Penn Researchers Use Geospatial Data to Map Stroke Deaths

Stroke researchers from the Perelman School of Medicine at the University of Pennsylvania unveiled a map demonstrating geographic hotspots of increased stroke mortality across the U.S., among a series of stroke studies presented at the American Academy of Neurology’s 66th Annual Meeting in Philadelphia.

The research, published in Neurology, used spatial modeling to identify well-defined areas of the U.S. where stroke-related death rates were disproportionately high (hot spots) or low (cold spots). County death data from the 2010 Multiple Cause of Death data files (National Center for Health Statistics) were combined with 2010 Area Resource File demographic data. Stroke deaths were identified using previously described ICD-10 (I60-69) codes. Local tests of spatial autocorrelation (LISA statistic) were conducted in ArcGIS to identify locations where disproportionately high or low stroke death rates were clustered.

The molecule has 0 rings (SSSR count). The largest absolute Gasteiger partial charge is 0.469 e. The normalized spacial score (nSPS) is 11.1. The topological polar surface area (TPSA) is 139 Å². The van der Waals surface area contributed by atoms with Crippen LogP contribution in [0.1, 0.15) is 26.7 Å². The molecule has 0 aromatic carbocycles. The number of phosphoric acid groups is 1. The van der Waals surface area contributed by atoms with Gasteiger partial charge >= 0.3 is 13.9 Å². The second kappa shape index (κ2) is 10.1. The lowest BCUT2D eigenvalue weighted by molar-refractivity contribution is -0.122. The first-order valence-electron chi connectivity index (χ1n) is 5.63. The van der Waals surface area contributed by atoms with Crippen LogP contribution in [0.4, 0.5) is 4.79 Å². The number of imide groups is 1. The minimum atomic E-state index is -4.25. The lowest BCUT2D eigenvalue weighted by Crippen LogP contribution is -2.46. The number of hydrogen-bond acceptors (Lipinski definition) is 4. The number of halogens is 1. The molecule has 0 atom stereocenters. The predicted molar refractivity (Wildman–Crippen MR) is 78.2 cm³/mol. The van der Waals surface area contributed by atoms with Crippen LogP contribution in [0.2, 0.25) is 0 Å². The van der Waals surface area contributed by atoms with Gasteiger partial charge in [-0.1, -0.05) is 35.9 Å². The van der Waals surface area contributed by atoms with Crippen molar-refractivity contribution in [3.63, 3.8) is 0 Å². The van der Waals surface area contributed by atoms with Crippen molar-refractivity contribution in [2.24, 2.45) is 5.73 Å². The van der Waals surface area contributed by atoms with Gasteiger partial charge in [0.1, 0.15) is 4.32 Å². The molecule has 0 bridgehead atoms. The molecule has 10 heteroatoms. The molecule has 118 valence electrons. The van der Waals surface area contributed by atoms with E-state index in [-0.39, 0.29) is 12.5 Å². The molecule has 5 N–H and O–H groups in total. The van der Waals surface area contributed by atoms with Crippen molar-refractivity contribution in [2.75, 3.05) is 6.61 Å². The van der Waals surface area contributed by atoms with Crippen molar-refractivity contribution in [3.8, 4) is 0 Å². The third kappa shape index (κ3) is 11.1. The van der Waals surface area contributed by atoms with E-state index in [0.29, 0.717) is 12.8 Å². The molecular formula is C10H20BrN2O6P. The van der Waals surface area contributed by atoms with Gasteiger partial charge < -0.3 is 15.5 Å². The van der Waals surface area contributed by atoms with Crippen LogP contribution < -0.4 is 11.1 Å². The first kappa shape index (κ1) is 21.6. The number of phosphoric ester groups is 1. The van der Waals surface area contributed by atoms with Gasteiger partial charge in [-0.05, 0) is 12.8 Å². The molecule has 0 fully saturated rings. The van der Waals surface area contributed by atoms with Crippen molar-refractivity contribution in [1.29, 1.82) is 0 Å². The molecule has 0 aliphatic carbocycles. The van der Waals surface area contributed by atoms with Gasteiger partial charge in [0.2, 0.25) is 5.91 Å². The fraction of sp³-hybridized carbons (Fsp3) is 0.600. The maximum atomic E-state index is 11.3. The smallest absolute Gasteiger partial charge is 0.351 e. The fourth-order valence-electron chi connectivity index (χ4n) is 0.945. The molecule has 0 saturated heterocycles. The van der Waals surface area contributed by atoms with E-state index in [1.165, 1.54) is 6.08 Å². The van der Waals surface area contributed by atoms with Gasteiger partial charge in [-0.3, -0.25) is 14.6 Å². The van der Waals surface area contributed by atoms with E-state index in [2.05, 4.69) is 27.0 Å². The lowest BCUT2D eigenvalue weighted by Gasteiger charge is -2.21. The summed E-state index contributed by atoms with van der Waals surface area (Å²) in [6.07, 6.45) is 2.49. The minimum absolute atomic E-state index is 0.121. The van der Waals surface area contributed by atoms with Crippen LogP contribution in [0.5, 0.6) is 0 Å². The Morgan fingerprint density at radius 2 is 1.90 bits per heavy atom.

The researchers found that in 284 counties, mostly clustered in the southeastern U.S., there were 103 stroke-related deaths per 100,000 people, compared to the nationwide median of 59.9 in 3133 counties. Cool spots were identified as 152 counties with median stroke death rate of 26.1 per 100,000.

"Geographic analysis can be used to identify clusters of high stroke mortality rates," the researchers concluded. "These techniques may help identify geographic areas for targeted interventions to improve population health. Further study should assess the stability of these findings over time and determine reasons for the clustering."

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